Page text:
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Fact-checked by Draque Moran, a lifelong hunter and fisherman, and taxidermist.
Bowhunting in Colorado during rifle seasons can be a very tough but rewarding venture. The upcoming information in this post will answer all your questions and about bowhunting during rifle seasons, and also give you tips and hints on how to have better luck while attempting this feat.
The first thing to know is that you can bow hunt during rifle seasons in Colorado. It is 100 percent legal and a viable option. There are some rules. However, that must be followed. If you are using a bow, you must wear the required 500 square inches or more of hunter orange or fluorescent pink, above the waist, just like all the rifle hunters.
Get the Correct Hunting License
Some of this has to be displayed on a hat or some sort of headwear. Crossbows are an option you can use during rifle season as well, unlike in archery seasons. You must also have a correct license for that unit and season. To apply and buy licenses, you need to go to the CPW website here.
If it is rifle season, you must have the rifle tag, even though you are bow hunting. This would be different if it were an archery season simultaneously as a rifle season, but if it is strictly rifle season, you must have the rifle tag. More information about what laws and requirements you have to follow on a hunt like this can be found here.
Some advantages come with bow hunting during rifle season, but some definite challenges that you will have to overcome. These ideas and facts can make or break your hunt.
One of the main advantages I see is that bowhunting makes the hunt a lot more rewarding. Something about sneaking in close to these animals, and getting a short bow range shot, makes the hunt a lot harder and rewarding in the end.
It may be a lot easier to shoot one at 500 yards from the side of the mountain, but the feeling of accomplishment you get from shooting them with archery equipment up close and personal will, in the end, make the hunt more fulfilling.
Competing with Rifle Hunters
However, one disadvantage is that you will be hunting right next to people who can shoot those same animals from hundreds of yards away. This makes your stalks and setups a lot trickier and means you will have to be on top of your game and willing to put in extra work that most people in the unit will not.
That can make your life a lot harder because they may shoot the animal you are looking at before you even get a chance to go after them. It could also make some of your stalks and setups unsafe. These are all essential things you need to consider if you are going to go on a hunt like this.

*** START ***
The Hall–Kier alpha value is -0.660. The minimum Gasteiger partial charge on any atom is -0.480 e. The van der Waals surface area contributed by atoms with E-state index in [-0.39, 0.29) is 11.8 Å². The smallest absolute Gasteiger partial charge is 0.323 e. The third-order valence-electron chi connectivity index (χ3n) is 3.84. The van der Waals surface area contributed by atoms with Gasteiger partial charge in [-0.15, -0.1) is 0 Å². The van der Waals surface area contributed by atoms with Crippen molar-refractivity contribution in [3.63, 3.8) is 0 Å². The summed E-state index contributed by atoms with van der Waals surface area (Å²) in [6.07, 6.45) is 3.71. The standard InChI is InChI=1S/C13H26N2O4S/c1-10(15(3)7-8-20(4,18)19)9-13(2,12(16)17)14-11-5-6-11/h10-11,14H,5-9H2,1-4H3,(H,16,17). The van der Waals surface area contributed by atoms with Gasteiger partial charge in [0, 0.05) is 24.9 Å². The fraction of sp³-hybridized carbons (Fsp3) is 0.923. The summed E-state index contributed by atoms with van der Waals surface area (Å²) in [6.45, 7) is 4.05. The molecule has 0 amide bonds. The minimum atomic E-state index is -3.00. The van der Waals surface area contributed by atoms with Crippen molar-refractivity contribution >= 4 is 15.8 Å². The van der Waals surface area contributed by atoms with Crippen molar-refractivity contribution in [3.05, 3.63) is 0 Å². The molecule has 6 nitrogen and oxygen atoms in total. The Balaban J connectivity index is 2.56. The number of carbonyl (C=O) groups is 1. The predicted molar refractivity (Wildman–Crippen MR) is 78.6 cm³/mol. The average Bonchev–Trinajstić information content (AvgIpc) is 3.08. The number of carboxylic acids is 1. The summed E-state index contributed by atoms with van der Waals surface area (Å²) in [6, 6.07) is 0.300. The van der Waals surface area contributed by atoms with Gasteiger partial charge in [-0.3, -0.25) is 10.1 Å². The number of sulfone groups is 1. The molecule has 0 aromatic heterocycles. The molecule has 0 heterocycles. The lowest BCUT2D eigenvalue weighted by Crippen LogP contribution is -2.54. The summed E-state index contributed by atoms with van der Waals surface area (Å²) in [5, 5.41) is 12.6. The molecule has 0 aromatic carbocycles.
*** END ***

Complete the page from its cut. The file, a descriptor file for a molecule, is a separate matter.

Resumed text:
Another advantage of this type of hunt is how it will grow your abilities. These deer are going to be skittish. They have every hunter in the unit blasting off gunshots in their direction and are completely turned on.
So, getting in tight on them is going to be a lot more complicated. The good part about this is that if you manage to get it done, it will almost guarantee that you will be a lot better at doing the same things when it is an archery-only hunt.
Another disadvantage could be that you find the animal you are hunting is just a lot harder to find in general during these hunts. They have been shot at and are running around like crazy.
They are a lot more cautious and will be a lot harder to get in tight on for archery range type of shots. There are some tips on how to be successful on a hunt like this, however.
Get a Sense of the Terrain
My first tip is to scout, scout, and then scout some more if you want to be successful.
Get on OnX Maps, Google Earth, get boots on the ground. Know where you want to hunt and have back up plans. If I were to hunt like this, I would have a plan A, B, C, D, and E.
I would have them all color-coded on GPS, and a laminated written out hunt plan, and I would make sure that I know the area the best I could before I ever showed up to the unit. This is going to have you prepared when you walk into your first couple of spots, and there are rifle hunters all over, and it would be pointless for you to try and bow hunt those spots. I would be looking for while scouting areas that are hard for people to get to.